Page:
Society often pressures us to “grin and bear it,” “weather the storm,” to “fake it till you make it.” In John Calvin’s words, we’re expected to me “men of steel, an anvil, so to speak, on which the hammer could make no impression.” But he also says this is a pure fantasy:
When those philosophers who valued virtue above all else sought to prove that affliction did not make men miserable, they had to invent a man of steel, an anvil, so to speak, on which the hammer could make no impression. Ultimately, of course, that was mere fantasy, pure folly on their part. Even supposing men were found who could put on a brave show in public, and pass for valiant and steadfast individuals, the fact is that inwardly they seethed because they were rebels against God. They reasoned from first principles: “I am indeed a mortal man. I must bear all things with patience. I have no choice. I must comply.” (They take necessity, you see, as their guiding rule.) “What would be the point of resisting? I must accept what I cannot avoid.” That, I say, is what they call patience: it is nothing but a form of anger, since they are in rebellion against God.
-John Calvin, “The Broken Blessed” in Sermons on the Beatitudes (Banner of Truth, 2007), pp.25-26.
Calvin believes that we are called to a different resolution in the text for this sermon, Matthew 5:3-4:
Blessed are the poor in spirit, for the kingdom of heaven is theirs.
Blessed are those who grieve, for they will be comforted.
He recognizes in this text a future promise that can make all the difference. He explains,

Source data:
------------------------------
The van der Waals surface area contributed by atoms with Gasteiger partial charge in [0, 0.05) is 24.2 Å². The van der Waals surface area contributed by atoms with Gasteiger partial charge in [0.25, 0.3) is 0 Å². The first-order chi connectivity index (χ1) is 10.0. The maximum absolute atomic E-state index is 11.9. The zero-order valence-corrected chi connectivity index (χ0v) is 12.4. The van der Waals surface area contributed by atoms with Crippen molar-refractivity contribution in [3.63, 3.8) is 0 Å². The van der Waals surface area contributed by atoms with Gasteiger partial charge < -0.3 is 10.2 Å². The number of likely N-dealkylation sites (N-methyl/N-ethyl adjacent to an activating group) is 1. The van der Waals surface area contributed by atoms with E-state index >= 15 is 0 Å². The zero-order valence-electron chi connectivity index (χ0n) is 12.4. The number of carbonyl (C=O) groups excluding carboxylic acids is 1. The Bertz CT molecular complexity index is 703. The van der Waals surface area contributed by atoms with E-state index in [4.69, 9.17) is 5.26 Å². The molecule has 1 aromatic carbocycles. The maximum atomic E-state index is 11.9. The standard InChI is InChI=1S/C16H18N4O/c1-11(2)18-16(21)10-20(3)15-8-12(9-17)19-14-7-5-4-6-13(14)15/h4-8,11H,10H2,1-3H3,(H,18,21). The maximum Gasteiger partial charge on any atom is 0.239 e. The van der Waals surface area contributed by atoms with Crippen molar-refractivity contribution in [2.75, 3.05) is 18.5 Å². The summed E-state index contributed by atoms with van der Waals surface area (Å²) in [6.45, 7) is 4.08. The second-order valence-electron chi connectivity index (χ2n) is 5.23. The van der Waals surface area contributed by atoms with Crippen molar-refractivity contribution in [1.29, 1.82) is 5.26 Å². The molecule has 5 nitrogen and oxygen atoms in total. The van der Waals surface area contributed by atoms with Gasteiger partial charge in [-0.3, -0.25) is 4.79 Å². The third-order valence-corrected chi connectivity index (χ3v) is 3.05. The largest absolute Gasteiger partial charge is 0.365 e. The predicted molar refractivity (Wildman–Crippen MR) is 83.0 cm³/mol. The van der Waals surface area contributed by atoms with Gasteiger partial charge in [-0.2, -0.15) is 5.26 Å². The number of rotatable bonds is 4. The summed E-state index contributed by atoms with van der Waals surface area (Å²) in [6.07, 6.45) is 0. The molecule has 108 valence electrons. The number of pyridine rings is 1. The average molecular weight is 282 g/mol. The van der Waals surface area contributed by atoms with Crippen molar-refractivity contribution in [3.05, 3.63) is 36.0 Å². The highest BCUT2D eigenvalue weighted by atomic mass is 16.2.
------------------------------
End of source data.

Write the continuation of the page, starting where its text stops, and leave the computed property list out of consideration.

Our Lord Jesus Christ, by contrast, does not lead us off into speculative byways which have no practical effect. He sets us on a firm foundation, so that, as long as we rest upon it, we will not be moved. And however many storms and winds arise, and however much heaven and earth are mixed and muddled, our happiness is always secure as long as we look to the kingdom of heaven.
So this is what the passage teaches: in order to taste the blessedness of which God’s Son speaks, we must learn first that this world is a pathway to something else; it is not a place where we are to rest or where real life is to be found; we must press further on and lift up our eyes to the heavenly inheritance.
My only qualm with Calvin’s conclusion is that I’m not sure we must go to heaven to receive our heavenly inheritance. Some have. However, on that great day of resurrection, they, and our heavenly inheritance, and our heavenly Lord will come here with all their transforming power.
The “man of steel” myth is false patience; in fact, it is merely despair. Those who are in Christ are invited to real patience, to hope in what we do not yet see: Real change, a time when tears will be out of place and death will be no more. We are called to more than grit; we are called to hope. Thankfully, in Jesus Christ, God says “yes!” to all the promises we need.